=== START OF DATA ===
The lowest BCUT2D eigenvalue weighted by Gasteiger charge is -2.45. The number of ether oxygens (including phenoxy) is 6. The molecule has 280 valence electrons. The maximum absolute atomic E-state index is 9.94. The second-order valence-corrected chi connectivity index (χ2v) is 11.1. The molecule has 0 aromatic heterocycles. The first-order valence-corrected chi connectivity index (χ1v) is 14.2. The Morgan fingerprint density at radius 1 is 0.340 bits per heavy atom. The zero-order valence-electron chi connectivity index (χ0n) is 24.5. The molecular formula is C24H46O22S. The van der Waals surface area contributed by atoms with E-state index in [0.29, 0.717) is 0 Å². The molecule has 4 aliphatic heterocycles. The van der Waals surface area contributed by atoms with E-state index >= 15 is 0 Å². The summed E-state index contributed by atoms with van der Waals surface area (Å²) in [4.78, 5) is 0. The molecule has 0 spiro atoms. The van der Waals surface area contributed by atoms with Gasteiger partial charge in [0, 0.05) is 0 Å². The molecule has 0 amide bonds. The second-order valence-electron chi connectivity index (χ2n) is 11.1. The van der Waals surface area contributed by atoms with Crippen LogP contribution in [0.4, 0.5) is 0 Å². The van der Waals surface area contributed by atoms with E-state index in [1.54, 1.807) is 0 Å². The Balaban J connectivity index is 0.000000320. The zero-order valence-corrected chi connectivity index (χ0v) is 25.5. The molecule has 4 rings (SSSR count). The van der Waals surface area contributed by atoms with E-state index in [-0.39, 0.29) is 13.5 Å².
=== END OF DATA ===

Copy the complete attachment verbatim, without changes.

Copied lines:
The lowest BCUT2D eigenvalue weighted by Gasteiger charge is -2.45. The number of ether oxygens (including phenoxy) is 6. The molecule has 280 valence electrons. The maximum absolute atomic E-state index is 9.94. The second-order valence-corrected chi connectivity index (χ2v) is 11.1. The molecule has 0 aromatic heterocycles. The first-order valence-corrected chi connectivity index (χ1v) is 14.2. The Morgan fingerprint density at radius 1 is 0.340 bits per heavy atom. The zero-order valence-electron chi connectivity index (χ0n) is 24.5. The molecular formula is C24H46O22S. The van der Waals surface area contributed by atoms with E-state index in [0.29, 0.717) is 0 Å². The molecule has 4 aliphatic heterocycles. The van der Waals surface area contributed by atoms with E-state index >= 15 is 0 Å². The summed E-state index contributed by atoms with van der Waals surface area (Å²) in [4.78, 5) is 0. The molecule has 0 spiro atoms. The van der Waals surface area contributed by atoms with Gasteiger partial charge in [0, 0.05) is 0 Å². The molecule has 0 amide bonds. The second-order valence-electron chi connectivity index (χ2n) is 11.1. The van der Waals surface area contributed by atoms with Crippen LogP contribution in [0.4, 0.5) is 0 Å². The van der Waals surface area contributed by atoms with E-state index in [1.54, 1.807) is 0 Å². The Balaban J connectivity index is 0.000000320. The zero-order valence-corrected chi connectivity index (χ0v) is 25.5. The molecule has 4 rings (SSSR count). The van der Waals surface area contributed by atoms with E-state index in [-0.39, 0.29) is 13.5 Å².